A new health guidance from NICE has called for wider availability of low-cost supplements that could help prevent health problems in millions of people at risk of vitamin D deficiency.
The guidance recommends increasing access to vitamin D supplements, and raising awareness of the health problems associated with it, to address those who may be at risk. While people from at risk groups are advised to take a vitamin supplements, they do not always receive the information and support they need. For example, there is low uptake of the Healthy Start scheme, which provides free vitamin D supplements to pregnant and breastfeeding women.
Vitamin D is important for keeping bones and teeth healthy. A lack of the vitamin can lead to deformities such as rickets in children, and a condition known as osteomalacia in adults which causes pain and tenderness. In England, around a fifth of adults and a sixth of children – approximately 10 million people –may have low vitamin D status. This is partly because the main source for vitamin D is from natural sunlight, and for 6 months of the year – from mid-October to the beginning of April – there is no sunlight at the correct wavelength for skin to create vitamin D.
Certain groups of people in the UK are also more likely to have lack of vitamin D. These include pregnant women, children and older adults. People with darker skin are also at risk of having low vitamin D levels.
The public health guideline aims to increase the use of vitamin D supplements to prevent deficiency among those most at risk and it recommends that access to vitamin D supplements containing the recommended dose should be increased.
Professor Mike Kelly, Director of the NICE Centre for Public Health, said: “Around 10 million people in England may have low vitamin D status and so could be at risk of health problems – and they may not know it. People with darker skin are particularly at risk – during winter months nearly 75% of adults from Asian or African and Caribbean backgrounds may have low vitamin D levels. People who are over 65 years old are another group at risk of having low vitamin D levels, and so are also at risk of conditions like osteomalacia – soft bones. NICE recommends making low cost vitamin D supplements widely available to people at risk of deficiency.”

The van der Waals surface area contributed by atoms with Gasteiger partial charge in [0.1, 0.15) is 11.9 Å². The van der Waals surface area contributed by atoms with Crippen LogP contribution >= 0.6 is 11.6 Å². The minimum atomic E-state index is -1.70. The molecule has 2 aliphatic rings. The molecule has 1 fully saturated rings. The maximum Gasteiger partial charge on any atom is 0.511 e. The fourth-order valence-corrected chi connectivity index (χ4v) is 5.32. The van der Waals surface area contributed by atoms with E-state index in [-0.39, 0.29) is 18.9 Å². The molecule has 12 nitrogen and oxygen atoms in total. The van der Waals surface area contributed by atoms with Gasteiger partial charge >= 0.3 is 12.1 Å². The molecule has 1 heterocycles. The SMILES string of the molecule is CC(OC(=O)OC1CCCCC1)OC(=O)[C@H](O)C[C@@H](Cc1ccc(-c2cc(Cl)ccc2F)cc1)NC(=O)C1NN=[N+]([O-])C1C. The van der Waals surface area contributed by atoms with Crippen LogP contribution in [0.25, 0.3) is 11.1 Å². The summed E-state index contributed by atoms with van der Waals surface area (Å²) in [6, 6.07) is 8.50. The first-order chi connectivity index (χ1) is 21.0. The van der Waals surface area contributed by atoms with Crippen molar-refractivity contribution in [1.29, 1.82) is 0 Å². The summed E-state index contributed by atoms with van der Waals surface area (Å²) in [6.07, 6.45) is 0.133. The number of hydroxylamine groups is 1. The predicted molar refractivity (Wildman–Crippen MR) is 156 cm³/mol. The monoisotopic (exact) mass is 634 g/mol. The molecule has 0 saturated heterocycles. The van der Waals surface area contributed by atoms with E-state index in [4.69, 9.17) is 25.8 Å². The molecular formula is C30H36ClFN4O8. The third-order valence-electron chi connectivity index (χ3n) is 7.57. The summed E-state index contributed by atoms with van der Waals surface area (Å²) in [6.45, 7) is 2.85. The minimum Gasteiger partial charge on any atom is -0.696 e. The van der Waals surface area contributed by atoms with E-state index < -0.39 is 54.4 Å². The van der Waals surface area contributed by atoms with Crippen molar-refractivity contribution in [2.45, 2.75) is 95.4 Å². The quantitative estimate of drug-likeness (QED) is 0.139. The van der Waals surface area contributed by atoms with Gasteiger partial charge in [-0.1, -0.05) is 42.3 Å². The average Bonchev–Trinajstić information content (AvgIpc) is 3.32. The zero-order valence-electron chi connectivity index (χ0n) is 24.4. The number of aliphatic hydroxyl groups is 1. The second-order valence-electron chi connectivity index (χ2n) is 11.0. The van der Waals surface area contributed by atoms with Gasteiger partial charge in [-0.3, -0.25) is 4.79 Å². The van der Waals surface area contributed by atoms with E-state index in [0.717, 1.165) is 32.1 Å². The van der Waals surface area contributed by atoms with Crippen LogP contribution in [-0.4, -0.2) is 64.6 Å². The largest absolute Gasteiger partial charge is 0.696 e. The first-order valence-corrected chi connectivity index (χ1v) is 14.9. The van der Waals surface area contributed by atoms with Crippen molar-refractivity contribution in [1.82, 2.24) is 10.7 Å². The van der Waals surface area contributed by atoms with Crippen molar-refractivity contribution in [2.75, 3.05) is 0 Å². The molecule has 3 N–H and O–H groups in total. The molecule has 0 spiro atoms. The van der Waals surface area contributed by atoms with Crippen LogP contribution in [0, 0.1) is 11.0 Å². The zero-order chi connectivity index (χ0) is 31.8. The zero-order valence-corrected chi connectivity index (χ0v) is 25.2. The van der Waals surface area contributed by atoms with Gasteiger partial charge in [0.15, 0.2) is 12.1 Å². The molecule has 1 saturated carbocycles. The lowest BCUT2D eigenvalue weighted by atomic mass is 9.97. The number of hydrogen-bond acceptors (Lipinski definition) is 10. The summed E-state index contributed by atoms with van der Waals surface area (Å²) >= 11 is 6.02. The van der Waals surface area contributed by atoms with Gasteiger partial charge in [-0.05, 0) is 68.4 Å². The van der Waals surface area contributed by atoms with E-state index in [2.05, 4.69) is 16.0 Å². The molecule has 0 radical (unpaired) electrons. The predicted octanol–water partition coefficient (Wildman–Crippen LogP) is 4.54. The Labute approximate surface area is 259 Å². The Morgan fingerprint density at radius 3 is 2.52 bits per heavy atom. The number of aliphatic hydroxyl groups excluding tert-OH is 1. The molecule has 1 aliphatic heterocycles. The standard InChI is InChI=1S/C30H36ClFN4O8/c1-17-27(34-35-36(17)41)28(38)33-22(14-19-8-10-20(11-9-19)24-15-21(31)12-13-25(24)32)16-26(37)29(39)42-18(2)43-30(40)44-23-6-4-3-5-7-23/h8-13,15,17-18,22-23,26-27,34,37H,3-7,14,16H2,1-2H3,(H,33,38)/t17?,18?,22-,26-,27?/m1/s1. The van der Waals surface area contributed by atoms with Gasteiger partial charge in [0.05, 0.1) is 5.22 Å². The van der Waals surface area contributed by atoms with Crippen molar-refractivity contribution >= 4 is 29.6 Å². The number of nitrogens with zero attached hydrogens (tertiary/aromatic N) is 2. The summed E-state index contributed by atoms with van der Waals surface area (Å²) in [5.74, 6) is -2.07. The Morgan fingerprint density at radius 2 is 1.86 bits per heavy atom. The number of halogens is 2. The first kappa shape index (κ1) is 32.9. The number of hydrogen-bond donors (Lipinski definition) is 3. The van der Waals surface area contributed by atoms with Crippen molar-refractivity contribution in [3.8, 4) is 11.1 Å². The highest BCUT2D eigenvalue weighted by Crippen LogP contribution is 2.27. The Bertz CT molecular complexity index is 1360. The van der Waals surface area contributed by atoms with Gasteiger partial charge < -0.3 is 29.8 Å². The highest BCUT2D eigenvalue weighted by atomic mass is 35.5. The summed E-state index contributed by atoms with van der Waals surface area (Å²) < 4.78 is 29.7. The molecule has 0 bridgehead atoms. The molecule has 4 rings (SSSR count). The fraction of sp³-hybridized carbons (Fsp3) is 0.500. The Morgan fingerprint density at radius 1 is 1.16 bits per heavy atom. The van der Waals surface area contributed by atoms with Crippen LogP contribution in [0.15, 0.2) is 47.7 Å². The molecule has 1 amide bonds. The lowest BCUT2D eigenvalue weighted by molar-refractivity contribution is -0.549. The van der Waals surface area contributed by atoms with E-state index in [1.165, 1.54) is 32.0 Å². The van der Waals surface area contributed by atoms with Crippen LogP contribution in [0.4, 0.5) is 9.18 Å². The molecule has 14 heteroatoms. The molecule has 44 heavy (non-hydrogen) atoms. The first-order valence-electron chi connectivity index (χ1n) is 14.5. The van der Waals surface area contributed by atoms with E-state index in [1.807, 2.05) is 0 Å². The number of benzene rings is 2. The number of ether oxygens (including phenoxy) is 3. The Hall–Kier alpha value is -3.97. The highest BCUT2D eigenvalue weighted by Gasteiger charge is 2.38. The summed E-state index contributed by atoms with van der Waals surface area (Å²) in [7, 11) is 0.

NICE calls for the Department of Health to work with manufacturers to ensure vitamin D supplements providing the recommended dose, are widely available for at risk groups. Local authorities should also ensure supplements containing the recommended dose of vitamin D are available at all at-risk groups, in settings such as pharmacies, children’s centres and GP reception areas.
In addition, local authorities should consider providing free supplements for at-risk groups, and encourage pharmacies and other outlets selling supplements to stock the lowest cost vitamin D supplements and promote them to those at risk.
Professor Susan Jebb, Professor of Diet and Population Health at the University of Oxford, and Chair of the guideline development group, said: “This guidance is about preventing vitamin D deficiency by improving awareness of vitamin D deficiency through national activities and systems to enable people who are most at risk to take a vitamin D supplement. The NICE guidance says that clearer recommendations are needed from all organisations involved in tackling low vitamin D levels. For example, the uptake of Healthy Start supplements among pregnant and breastfeeding women and young children is reported to be less than 10%. Better availability of free or low cost supplements and promotion by health professionals during routine consultations could help increase uptake and improve the health of new mothers and their children.”